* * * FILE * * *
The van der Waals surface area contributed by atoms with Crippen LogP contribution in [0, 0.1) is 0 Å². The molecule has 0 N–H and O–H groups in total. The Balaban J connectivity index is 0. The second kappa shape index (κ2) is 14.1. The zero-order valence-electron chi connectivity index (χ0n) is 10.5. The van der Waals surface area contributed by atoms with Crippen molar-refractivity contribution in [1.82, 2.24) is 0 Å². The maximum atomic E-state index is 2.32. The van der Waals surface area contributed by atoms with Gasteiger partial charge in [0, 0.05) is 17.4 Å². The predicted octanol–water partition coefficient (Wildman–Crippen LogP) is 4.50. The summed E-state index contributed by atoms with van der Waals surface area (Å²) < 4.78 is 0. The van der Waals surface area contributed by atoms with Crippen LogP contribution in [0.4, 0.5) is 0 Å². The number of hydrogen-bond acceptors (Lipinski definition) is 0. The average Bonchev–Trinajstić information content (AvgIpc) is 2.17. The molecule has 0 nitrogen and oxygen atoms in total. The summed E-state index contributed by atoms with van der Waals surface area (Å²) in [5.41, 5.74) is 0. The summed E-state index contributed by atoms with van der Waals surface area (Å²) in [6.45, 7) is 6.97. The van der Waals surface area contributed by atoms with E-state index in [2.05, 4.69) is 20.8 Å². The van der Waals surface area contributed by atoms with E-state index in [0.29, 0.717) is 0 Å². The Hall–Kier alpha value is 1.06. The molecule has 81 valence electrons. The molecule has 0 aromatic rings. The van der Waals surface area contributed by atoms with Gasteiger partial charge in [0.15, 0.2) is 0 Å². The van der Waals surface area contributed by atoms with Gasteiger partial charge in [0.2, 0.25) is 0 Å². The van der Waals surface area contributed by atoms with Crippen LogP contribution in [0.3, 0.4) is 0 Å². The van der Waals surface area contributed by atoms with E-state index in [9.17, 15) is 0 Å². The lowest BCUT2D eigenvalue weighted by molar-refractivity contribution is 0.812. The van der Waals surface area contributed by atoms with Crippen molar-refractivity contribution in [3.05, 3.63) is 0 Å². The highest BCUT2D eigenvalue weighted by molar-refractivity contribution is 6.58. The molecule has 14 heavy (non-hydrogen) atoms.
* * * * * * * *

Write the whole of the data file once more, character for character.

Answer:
The van der Waals surface area contributed by atoms with Crippen LogP contribution in [0, 0.1) is 0 Å². The molecule has 0 N–H and O–H groups in total. The Balaban J connectivity index is 0. The second kappa shape index (κ2) is 14.1. The zero-order valence-electron chi connectivity index (χ0n) is 10.5. The van der Waals surface area contributed by atoms with Crippen molar-refractivity contribution in [1.82, 2.24) is 0 Å². The maximum atomic E-state index is 2.32. The van der Waals surface area contributed by atoms with Gasteiger partial charge in [0, 0.05) is 17.4 Å². The predicted octanol–water partition coefficient (Wildman–Crippen LogP) is 4.50. The summed E-state index contributed by atoms with van der Waals surface area (Å²) < 4.78 is 0. The van der Waals surface area contributed by atoms with Crippen LogP contribution in [0.4, 0.5) is 0 Å². The number of hydrogen-bond acceptors (Lipinski definition) is 0. The average Bonchev–Trinajstić information content (AvgIpc) is 2.17. The molecule has 0 nitrogen and oxygen atoms in total. The summed E-state index contributed by atoms with van der Waals surface area (Å²) in [5.41, 5.74) is 0. The summed E-state index contributed by atoms with van der Waals surface area (Å²) in [6.45, 7) is 6.97. The van der Waals surface area contributed by atoms with E-state index in [2.05, 4.69) is 20.8 Å². The van der Waals surface area contributed by atoms with E-state index in [0.29, 0.717) is 0 Å². The Hall–Kier alpha value is 1.06. The molecule has 81 valence electrons. The molecule has 0 aromatic rings. The van der Waals surface area contributed by atoms with Gasteiger partial charge in [0.15, 0.2) is 0 Å². The van der Waals surface area contributed by atoms with Gasteiger partial charge in [0.2, 0.25) is 0 Å². The van der Waals surface area contributed by atoms with Crippen LogP contribution in [0.3, 0.4) is 0 Å². The van der Waals surface area contributed by atoms with E-state index in [9.17, 15) is 0 Å². The lowest BCUT2D eigenvalue weighted by molar-refractivity contribution is 0.812. The van der Waals surface area contributed by atoms with Crippen molar-refractivity contribution in [3.05, 3.63) is 0 Å². The highest BCUT2D eigenvalue weighted by molar-refractivity contribution is 6.58. The molecule has 14 heavy (non-hydrogen) atoms.